Sam Harris & the End of “Atheism”…. as a term

Hemant over at the Friendly Atheist has a summary of the recent Atheist Alliance International Convention in DC that mentions that Sam Harris got a less than stellar reception at his talk. Why? Because Harris made the case that using the term atheist and organizing under the banner of atheism is counter-productive. It’s a very interesting point, and I like Harris even more that he was plucky enough to raise it at a convention named, well the “Atheist Alliance” where there’s little question that it would be controversial.

Harris apparently argued that when non-believers use of the term atheist, it’s like having religious people draw a “chalk outline of a dead man” and then just lying down in it. There’s a lot to be said for this. Too much time and energy has to be spent explaining to people that non-believers are just people, not a group, not an ideology. We’re people that, if it wasn’t for religion, wouldn’t have any reason at all to think of ourselves as in any way related. Having to explain for the 80th time that we have nothing in common with Stalin just because we are both non-believers (anymore than we have values in common just because we are both non-aliens) just gets exhausting, boring, and irritating.

This isn’t, as I suspect some roaring Secular Spartans at the conference probably understood it, an issue of atheism being bad: it’s really an issue of it just being deeply confusing and distracting in some contexts. And, it has to be said, it’s really often pretty confusing even to atheists. Harris seems to be a good example of practicing what he preaches to: as Hemant notes, he apparently wrote “The End of Faith” without even mentioning “atheist” or “atheism.”

Now, obviously, there is no atheist Congress that is going to pass legislation banning the term, and the convention was not simply going to close up shop on the spot after Harris’ suggestion. Nor is there any possibility of simply dumping any and all terms for non-believers: atheism, for all it’s twisted and convoluted issues with connotation, is here to stay, and we’re here to defend it. But in the case of individual arguments and movements, I certainly think it’s worth considering whether it makes much sense to unfurl the banner “atheism” at every opportunity. When it’s a matter of defending atheists from slander and attack, that’s one thing. When it’s an issue of arguing against religious faith, as Harris has, I can definitely see the advantage of just leaving the discussion of “atheism” to the wayside and getting straight to the point.

I sort of feel the same way about this as I do about the recent push to create more conspicuously “secular/atheist” charities. The whole point of a charity, as I see it, is to just deliver the service, not to spend time or energy promoting any particular ideology or opinion on religion, especially when such matters are utterly tangential to the social need in question. Spending time on the promotion of religion, or trying to rack up the good that’s done as “points” for a particular ideology, is a bad thing that some explicitly religious charities do. Non-believers should not feel the need to “compete” with them by emulating that misplaced focus.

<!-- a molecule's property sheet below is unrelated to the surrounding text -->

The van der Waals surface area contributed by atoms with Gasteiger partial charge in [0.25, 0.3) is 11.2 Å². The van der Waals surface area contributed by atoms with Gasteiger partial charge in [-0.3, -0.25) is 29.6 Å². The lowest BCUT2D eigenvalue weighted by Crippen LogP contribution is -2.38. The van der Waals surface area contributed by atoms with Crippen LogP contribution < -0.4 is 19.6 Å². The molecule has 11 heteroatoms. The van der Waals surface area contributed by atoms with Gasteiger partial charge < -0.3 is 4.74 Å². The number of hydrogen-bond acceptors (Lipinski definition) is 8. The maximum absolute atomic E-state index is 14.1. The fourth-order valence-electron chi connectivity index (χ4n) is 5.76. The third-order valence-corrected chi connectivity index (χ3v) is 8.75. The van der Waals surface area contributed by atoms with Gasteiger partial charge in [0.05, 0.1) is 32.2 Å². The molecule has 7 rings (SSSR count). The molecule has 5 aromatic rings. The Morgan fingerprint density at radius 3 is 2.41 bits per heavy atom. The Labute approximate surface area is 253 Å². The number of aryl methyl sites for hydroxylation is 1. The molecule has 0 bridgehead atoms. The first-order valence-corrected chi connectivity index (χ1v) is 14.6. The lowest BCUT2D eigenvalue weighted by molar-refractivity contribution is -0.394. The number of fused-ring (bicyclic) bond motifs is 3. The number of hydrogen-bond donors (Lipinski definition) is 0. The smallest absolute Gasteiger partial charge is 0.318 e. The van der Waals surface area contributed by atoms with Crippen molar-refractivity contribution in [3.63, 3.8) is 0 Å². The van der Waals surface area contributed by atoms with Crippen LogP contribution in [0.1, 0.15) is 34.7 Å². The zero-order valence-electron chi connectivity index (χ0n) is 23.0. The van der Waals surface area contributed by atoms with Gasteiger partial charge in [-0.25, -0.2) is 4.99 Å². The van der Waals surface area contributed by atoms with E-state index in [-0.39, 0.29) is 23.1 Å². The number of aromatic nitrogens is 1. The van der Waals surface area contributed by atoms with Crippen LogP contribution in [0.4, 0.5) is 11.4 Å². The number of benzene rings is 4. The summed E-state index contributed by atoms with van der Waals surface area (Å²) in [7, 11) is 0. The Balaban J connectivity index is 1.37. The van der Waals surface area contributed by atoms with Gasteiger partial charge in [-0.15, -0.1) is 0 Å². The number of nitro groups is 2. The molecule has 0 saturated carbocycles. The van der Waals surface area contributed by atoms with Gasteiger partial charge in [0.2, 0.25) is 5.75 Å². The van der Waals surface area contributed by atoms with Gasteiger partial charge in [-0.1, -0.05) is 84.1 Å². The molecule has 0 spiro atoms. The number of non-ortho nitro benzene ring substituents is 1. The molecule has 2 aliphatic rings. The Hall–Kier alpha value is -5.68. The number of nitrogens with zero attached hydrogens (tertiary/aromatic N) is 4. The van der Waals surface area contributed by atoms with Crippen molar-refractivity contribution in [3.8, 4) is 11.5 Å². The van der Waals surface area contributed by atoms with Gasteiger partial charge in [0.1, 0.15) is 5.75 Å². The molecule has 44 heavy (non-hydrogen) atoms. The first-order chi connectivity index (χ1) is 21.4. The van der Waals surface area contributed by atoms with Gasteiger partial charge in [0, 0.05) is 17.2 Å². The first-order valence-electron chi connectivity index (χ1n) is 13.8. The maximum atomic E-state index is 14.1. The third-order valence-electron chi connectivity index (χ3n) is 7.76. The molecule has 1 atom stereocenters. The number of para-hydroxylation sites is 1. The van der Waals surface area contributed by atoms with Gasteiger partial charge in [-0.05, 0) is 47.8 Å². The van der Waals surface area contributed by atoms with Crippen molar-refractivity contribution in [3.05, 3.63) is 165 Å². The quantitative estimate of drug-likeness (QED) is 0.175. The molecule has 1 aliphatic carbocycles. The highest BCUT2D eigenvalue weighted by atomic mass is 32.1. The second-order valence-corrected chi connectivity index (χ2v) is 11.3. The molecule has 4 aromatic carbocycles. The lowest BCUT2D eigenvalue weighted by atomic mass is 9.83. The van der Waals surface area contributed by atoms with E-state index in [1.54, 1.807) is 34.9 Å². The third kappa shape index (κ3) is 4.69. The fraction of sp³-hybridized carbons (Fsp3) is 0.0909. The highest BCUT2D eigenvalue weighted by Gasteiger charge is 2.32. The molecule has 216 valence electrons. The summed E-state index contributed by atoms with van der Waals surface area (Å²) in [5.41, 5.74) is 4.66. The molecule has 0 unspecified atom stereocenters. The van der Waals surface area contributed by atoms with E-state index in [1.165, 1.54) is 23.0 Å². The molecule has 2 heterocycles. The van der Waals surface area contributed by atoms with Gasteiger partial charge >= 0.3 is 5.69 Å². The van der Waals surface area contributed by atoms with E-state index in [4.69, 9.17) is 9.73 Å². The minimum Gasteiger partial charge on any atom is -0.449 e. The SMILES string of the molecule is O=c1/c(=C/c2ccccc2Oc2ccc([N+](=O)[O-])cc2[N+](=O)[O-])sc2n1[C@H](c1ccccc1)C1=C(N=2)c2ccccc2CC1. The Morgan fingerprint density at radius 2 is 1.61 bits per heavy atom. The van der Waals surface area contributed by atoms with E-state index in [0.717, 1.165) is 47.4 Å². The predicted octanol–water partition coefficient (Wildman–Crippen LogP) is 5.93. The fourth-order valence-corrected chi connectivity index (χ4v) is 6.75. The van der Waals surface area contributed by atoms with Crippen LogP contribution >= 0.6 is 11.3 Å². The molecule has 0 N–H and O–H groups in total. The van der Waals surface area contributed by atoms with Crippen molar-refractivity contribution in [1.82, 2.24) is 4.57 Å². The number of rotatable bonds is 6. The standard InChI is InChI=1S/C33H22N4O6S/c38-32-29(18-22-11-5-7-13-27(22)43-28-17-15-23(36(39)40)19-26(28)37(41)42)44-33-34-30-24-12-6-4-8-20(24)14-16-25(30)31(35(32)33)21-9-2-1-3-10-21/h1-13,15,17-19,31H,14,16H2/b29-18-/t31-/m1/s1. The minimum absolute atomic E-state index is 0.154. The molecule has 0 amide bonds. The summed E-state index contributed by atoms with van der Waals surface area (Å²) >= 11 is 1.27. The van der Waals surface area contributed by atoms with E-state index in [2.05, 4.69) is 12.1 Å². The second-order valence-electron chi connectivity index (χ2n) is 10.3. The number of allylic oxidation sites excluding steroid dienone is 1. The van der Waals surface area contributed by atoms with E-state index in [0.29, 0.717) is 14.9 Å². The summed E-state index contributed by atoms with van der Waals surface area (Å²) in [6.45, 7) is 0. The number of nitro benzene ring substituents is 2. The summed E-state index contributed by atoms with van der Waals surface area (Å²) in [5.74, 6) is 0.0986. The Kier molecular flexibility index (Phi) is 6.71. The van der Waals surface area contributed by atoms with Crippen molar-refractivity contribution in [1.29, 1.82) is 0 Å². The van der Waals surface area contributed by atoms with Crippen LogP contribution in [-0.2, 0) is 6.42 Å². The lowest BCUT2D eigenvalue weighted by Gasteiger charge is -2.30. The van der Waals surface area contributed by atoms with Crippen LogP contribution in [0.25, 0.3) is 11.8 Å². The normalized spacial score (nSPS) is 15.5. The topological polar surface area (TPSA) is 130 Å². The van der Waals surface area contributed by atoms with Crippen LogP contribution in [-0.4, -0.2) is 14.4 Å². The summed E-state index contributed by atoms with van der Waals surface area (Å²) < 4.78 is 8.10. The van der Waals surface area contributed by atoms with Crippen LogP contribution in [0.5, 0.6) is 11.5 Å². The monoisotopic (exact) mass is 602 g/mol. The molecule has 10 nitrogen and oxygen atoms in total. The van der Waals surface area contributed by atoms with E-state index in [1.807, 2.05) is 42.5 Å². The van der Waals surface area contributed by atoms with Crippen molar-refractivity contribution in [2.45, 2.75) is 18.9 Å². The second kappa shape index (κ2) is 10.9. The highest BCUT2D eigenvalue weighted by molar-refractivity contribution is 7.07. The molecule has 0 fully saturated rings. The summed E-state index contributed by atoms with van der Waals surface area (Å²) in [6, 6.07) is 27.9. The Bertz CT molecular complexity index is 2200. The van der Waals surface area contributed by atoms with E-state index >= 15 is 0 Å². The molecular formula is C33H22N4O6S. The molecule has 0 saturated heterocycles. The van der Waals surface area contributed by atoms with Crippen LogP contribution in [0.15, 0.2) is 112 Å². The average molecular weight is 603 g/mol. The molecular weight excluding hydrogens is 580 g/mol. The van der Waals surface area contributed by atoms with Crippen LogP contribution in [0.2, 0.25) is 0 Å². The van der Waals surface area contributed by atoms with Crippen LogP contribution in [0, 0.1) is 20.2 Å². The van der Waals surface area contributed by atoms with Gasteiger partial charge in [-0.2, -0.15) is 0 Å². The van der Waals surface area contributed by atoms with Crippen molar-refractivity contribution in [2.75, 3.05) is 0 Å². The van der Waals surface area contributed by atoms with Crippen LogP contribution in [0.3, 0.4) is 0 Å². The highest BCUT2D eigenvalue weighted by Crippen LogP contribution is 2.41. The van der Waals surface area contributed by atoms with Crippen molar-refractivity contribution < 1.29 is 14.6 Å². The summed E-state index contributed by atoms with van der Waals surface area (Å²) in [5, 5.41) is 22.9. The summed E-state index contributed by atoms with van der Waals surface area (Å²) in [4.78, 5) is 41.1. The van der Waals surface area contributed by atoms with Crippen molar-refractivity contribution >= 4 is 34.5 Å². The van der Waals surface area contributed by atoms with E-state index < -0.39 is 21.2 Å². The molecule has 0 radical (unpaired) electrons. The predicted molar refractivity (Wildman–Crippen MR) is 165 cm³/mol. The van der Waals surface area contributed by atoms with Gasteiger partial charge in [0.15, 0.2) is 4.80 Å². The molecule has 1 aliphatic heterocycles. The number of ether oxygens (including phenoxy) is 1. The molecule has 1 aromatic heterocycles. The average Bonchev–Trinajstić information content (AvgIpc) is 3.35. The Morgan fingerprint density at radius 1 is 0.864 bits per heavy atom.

This issue has a bit of the same flavor and overtones of the tiresome “framing” debate, which I’m still working on writing about. So, more thoughts to come.

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7 Responses to Sam Harris & the End of “Atheism”…. as a term

  1. I would never call myself an a-voodooist, a-druidian, a-zeusthian, a-arthurian, to call up just a few examples of magical belief systems I reject without a second thought and less debate.
    I emerged without the burden of an activated need-to-believe-in-magic gene, much as I emerged without an activated gene for a number of other mental conditions. It’s beneficial that “atheists” are examining the language of this particular condition.

  2. Bad says:

    Indeed. The other issue is that because what we’re talking about is mainly being unconvinced by theist arguments or offering debunking of the same, one shouldn’t need to have any explicit group membership to appreciate the logic: logic is the same for everyone. Theoretically, even a theist could agree with us that this or that argument for theism is unconvincing or false.

  3. Pamela says:

    Good points and admirable that Harris was ballsy enough to bring it up at the convention which further demonstrates the veracity of the reasonableness of atheists and the like.

  4. [...] read — I’m sure the speech was even more interesting, although Friendly Atheist (via The Bad Idea Blog) notes that it didn’t go over terribly well — and I’m not surprised about it, [...]

  5. Jose says:

    I prefer the term “not religious” when describing myself. It’s unambigious and carries less baggage.

  6. Well, it’s not a good word to build an identity around … but there’s a need to state the position that religion is false because its central, foundational claim – the existence of a powerful supernatural being – is false. Yes indeed, there’s an atheist position (or a number of related positions), and this means that a word is needed.

    But there’s a related, if separate, issue of who would we should join with in social and political struggles. I’m happy to join with genuinely moderate deists and theists, and I do dislike the reflex assumption that I often see that all theists must be nut-jobs.

  7. Highly impressed, found your page on digg.Glad I finally tested it out. Not sure if its my Explorer browser,but sometimes when I visit your site, the fonts are really tiny? However, love your site and will return.See Ya

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